A 66-year-old man with obesity and mild hypertension controlled with a diuretic presents with increasing nocturia and excessive thirst. He has no other urinary symptoms and denies any visual problems. His mother had diabetes and died at age 85 years from a heart attack. His only other concern is a recurrent fungal infection on his feet. His blood pressure in the office today is 135/85 mm Hg and his finger-stick blood sugar is 220 mg/dL. Physical exam findings confirm tinea pedis (Figure 228-1). A monofilament test demonstrates normal sensation in his feet.
Patient with diabetes and tinea pedis being tested with a monofilament for sensation. (Reproduced with permission from Richard P. Usatine, MD.)
You explain that based on his elevated blood sugar, he has diabetes mellitus. You order a fasting blood sugar, lipid profile, serum electrolytes, creatinine, and hemoglobin A1c. You ask him to return next week for a more complete examination, review of his test results, and diabetes education. You encourage him and his wife to consider meeting with a nutritionist, and briefly review treatment options, including diet, exercise, and metformin, as well as a possible need to improve his blood pressure control or switch to another agent. You suggest a nonprescription antifungal cream and will see if he needs additional treatment for his feet at follow-up. The patient is referred to an ophthalmologist, who finds diabetic nonproliferative retinopathy (Figure 228-2).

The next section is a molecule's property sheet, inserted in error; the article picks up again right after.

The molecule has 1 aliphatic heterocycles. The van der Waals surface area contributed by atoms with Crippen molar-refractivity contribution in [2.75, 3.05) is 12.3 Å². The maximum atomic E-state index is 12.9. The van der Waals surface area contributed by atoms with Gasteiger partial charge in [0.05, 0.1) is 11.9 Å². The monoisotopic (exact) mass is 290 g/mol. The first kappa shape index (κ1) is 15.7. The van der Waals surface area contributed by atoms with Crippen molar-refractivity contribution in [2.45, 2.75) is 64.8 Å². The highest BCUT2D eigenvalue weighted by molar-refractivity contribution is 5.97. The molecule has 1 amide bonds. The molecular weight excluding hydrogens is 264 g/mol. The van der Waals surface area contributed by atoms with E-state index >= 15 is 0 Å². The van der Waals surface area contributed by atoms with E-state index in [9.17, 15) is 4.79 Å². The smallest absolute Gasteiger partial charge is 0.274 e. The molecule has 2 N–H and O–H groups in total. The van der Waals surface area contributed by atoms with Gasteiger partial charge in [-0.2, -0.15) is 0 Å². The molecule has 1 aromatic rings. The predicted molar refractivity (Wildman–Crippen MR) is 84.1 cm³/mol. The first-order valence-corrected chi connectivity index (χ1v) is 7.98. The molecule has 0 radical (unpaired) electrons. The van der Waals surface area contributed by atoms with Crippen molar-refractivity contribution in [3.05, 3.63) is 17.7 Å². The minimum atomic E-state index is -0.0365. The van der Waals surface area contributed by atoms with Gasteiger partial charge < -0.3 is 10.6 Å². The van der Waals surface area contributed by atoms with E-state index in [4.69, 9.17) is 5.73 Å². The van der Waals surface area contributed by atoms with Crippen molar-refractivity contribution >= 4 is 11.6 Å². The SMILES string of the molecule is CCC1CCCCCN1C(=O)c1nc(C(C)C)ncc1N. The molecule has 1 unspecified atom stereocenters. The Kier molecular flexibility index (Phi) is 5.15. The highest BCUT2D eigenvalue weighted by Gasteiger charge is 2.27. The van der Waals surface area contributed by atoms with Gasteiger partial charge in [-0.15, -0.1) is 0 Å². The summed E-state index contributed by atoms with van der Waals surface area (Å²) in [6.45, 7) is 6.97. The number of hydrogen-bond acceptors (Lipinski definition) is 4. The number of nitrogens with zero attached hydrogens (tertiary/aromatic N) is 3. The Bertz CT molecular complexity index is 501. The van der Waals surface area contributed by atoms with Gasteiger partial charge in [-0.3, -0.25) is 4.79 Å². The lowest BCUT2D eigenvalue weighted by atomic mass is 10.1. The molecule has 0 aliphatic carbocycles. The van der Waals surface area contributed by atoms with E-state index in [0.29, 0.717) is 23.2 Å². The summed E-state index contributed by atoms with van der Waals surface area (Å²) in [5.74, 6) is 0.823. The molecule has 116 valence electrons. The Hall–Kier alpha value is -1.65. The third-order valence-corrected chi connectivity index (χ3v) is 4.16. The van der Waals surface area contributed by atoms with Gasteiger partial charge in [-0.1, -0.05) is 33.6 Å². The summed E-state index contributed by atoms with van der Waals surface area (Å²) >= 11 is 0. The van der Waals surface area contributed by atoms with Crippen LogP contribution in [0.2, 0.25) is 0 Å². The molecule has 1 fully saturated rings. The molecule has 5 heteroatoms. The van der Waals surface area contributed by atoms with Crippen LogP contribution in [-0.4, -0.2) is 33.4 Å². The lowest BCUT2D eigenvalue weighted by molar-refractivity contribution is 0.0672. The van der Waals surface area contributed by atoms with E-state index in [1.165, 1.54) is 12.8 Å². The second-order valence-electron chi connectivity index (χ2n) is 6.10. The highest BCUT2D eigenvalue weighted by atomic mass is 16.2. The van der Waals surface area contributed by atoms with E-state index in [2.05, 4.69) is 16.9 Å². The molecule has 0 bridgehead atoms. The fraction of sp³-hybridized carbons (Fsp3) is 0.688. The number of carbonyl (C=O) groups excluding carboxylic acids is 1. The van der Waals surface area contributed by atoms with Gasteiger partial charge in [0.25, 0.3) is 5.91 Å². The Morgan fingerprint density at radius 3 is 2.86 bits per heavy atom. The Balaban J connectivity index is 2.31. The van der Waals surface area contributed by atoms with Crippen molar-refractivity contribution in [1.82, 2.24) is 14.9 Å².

Nonproliferative diabetic retinopathy, with scattered intraretinal dot-blot and flame hemorrhages, along with macular exudates. Macular exudates can be related to diabetic macular edema, which accounts for a large portion of poor vision and disability secondary to diabetic retinopathy. (Reproduced with permission from Andrew Sanchez, COA.)
Diabetes is a group of disorders caused by a complex interaction between genetic susceptibility, environmental factors, and personal lifestyle choices that share the phenotype of hyperglycemia. Type 2 diabetes mellitus (DM) is a heterogeneous group of chronic disorders caused by a progressive insulin secretory defect and increased glucose production in the setting of insulin resistance.
Prevalence—In the United States, 29.1 million adults and children (9.3% of the population), including 21 million who have been diagnosed, have diabetes (2014).1 This includes about 1 in 400 children and adolescents and 25.9% of people age 65 years and older. Type 2 DM is the most common form, accounting for more than 90% of cases.
Incidence—In the United States in 2012, there were 1.7 million new cases among individuals 20 years of age and older.
Highest rates of diabetes, in decreasing order, are in American Indians/Alaska Natives (15.9%), non-Hispanic blacks (13.2%), Hispanics (12.8%), Asian Americans ...